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― Architecture CritiqueInside Barcelona Cathedral

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minniev
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Inside Barcelona Cathedral

Post by minniev » Tue Sep 03, 2019 6:18 pm

One of the hardest things to photograph for me is the interior of an old cathedral. You can't use flash (I don't think it would help anyway), tripods are forbidden so you're stuck with handholding, they are VERY dark, necessitating high ISO so there's a ton of noise and the windows get blown out. They are immensely tall, creating shooting challenges and all kinds of distortion. And, they're very popular destinations so there's always hundreds of people milling around every which way. You have to crop above their heads or somehow include them in the image. The lighting is always challenging. This one has very yellow lighting inside, perhaps to emphasize the many gilded art pieces.

Here's an effort. Please share any ideas.
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Post by davechinn » Tue Sep 03, 2019 7:11 pm

Cathedrals/churches have always been somewhat difficult to photograph based on your description of no flash or tripod allowed. High ISO is a solution, if you can accept the noise. I love stained glass windows but don't always get an opportunity to capture them. Although, it appears you were able to walk away with a good photo, even with all the busybodies exposed.
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PietFrancke
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Post by PietFrancke » Fri Sep 06, 2019 11:02 pm

very cool... no ideas to offer except perhaps very wide lens pointed up resting on a purse or beanbag.

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minniev
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Post by minniev » Fri Sep 06, 2019 11:51 pm

davechinn wrote:
Tue Sep 03, 2019 7:11 pm
Cathedrals/churches have always been somewhat difficult to photograph based on your description of no flash or tripod allowed. High ISO is a solution, if you can accept the noise. I love stained glass windows but don't always get an opportunity to capture them. Although, it appears you were able to walk away with a good photo, even with all the busybodies exposed.
I was into a high ISO here, so had quite a bit of noise removal adding to the troubles. It is always a devils bargain! Thanks for looking in.
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minniev
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Post by minniev » Fri Sep 06, 2019 11:55 pm

PietFrancke wrote:
Fri Sep 06, 2019 11:02 pm
very cool... no ideas to offer except perhaps very wide lens pointed up resting on a purse or beanbag.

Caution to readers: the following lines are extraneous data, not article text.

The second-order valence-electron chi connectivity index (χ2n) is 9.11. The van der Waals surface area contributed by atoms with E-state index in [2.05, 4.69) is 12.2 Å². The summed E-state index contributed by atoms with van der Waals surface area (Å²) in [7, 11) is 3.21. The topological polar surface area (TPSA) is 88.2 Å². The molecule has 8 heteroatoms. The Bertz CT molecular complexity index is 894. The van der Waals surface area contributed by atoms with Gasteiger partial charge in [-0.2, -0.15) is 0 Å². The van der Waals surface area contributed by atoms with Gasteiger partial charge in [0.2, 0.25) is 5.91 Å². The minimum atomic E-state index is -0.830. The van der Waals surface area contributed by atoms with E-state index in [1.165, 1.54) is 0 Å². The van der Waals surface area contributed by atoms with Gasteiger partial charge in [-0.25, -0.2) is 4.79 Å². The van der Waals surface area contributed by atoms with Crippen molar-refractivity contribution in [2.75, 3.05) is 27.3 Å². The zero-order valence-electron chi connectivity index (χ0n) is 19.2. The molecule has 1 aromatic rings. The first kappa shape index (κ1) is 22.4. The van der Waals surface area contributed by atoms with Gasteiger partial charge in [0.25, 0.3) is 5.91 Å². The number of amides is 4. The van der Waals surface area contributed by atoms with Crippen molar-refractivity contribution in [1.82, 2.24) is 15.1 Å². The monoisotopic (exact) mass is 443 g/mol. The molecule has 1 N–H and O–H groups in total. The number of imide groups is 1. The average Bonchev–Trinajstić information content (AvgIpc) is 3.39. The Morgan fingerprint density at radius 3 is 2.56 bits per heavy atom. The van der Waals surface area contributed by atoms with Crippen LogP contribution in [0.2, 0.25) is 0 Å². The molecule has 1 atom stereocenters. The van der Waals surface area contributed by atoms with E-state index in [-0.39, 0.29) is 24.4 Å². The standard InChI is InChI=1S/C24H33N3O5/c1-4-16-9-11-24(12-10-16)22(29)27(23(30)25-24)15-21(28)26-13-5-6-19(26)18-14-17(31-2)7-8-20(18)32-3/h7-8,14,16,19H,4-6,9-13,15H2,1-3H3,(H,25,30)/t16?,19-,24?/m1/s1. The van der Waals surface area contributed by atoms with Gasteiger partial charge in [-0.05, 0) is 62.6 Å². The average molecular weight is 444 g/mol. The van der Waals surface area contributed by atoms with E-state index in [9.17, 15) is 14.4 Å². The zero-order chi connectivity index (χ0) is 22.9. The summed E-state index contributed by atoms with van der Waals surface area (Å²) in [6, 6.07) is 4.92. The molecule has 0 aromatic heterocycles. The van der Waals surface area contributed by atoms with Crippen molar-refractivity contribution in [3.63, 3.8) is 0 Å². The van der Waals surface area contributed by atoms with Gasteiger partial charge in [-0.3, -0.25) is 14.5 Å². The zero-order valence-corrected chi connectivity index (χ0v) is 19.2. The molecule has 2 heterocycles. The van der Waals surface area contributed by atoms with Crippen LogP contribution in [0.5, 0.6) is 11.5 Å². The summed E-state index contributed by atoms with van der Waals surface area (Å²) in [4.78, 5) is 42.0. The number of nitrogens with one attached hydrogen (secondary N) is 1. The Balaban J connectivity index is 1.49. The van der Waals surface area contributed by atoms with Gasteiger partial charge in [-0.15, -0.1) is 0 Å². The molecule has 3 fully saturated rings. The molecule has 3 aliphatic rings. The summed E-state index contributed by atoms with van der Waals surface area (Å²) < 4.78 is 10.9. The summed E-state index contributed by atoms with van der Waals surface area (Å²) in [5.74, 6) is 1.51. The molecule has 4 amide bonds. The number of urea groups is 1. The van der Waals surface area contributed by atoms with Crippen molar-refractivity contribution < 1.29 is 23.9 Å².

I did try some like that (no beanbag, just handheld), and didn’t take my extra wide angle. This particular cathedral was harder than most because right smack in the middle is a big raised section that you can’t get on top of, so it blocks the wide views I usually try to get. I took some of the wonderful flying buttresses but they are all segments. It was better to look at than take pictures of.
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Post by Duck » Sat Sep 07, 2019 5:24 am

Depending on the church and the time of day, you may get permission to use a tripod. You just have to ask. The worst they can say is no. Typically the use of a tripod is restricted due to safety hazards when there are a lot pf people about. Smaller, less touristy locations don't mind tripods as long as you keep your activities respectful and unobtrusive. At the last resort, most places do allow the use of monopods as they don't pose the same trip hazards a tripod does. I own one that has mini retractable legs at the base that allows the monopod to stand unassisted. You just can't leave it alone.

As for lens choice; with the aid of a tripod or monopod, the choices are limitless and dependant on what your desired end results are. Wide to normal work best for grand sweeping vistas of the architecture but a telephoto lens is ideal for picking out the details normally not seen. In many of the churches and cathedrals I have been in I will also do both vertical and horizontal panoramas in order to get the full effect.

For areas with backlit stained glass windows. you may have to resort to bracketing your exposure and tone mapping the images later. Tone mapping is also a great way of pulling out a lot more detail from wood or stone textures found in the interiors of many of these beautiful locations.
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